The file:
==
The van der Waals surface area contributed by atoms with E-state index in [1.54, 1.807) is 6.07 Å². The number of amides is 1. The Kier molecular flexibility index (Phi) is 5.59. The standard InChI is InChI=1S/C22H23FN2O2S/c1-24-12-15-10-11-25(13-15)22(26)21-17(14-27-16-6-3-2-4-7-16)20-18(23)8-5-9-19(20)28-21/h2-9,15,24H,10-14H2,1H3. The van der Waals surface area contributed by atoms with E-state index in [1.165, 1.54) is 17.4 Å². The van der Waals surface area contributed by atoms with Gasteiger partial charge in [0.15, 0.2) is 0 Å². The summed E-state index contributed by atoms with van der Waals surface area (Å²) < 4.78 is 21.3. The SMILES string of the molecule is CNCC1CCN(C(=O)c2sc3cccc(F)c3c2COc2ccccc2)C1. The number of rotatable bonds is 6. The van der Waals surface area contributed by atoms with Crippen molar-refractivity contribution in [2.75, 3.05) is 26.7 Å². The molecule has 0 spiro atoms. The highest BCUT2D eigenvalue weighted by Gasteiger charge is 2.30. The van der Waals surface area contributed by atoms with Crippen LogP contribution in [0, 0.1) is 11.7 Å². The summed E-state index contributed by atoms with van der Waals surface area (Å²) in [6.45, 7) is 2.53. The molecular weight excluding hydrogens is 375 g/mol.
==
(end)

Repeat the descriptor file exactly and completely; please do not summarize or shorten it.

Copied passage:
The van der Waals surface area contributed by atoms with E-state index in [1.54, 1.807) is 6.07 Å². The number of amides is 1. The Kier molecular flexibility index (Phi) is 5.59. The standard InChI is InChI=1S/C22H23FN2O2S/c1-24-12-15-10-11-25(13-15)22(26)21-17(14-27-16-6-3-2-4-7-16)20-18(23)8-5-9-19(20)28-21/h2-9,15,24H,10-14H2,1H3. The van der Waals surface area contributed by atoms with E-state index in [1.165, 1.54) is 17.4 Å². The van der Waals surface area contributed by atoms with Gasteiger partial charge in [0.15, 0.2) is 0 Å². The summed E-state index contributed by atoms with van der Waals surface area (Å²) < 4.78 is 21.3. The SMILES string of the molecule is CNCC1CCN(C(=O)c2sc3cccc(F)c3c2COc2ccccc2)C1. The number of rotatable bonds is 6. The van der Waals surface area contributed by atoms with Crippen molar-refractivity contribution in [2.75, 3.05) is 26.7 Å². The molecule has 0 spiro atoms. The highest BCUT2D eigenvalue weighted by Gasteiger charge is 2.30. The van der Waals surface area contributed by atoms with Crippen LogP contribution in [0, 0.1) is 11.7 Å². The summed E-state index contributed by atoms with van der Waals surface area (Å²) in [6.45, 7) is 2.53. The molecular weight excluding hydrogens is 375 g/mol.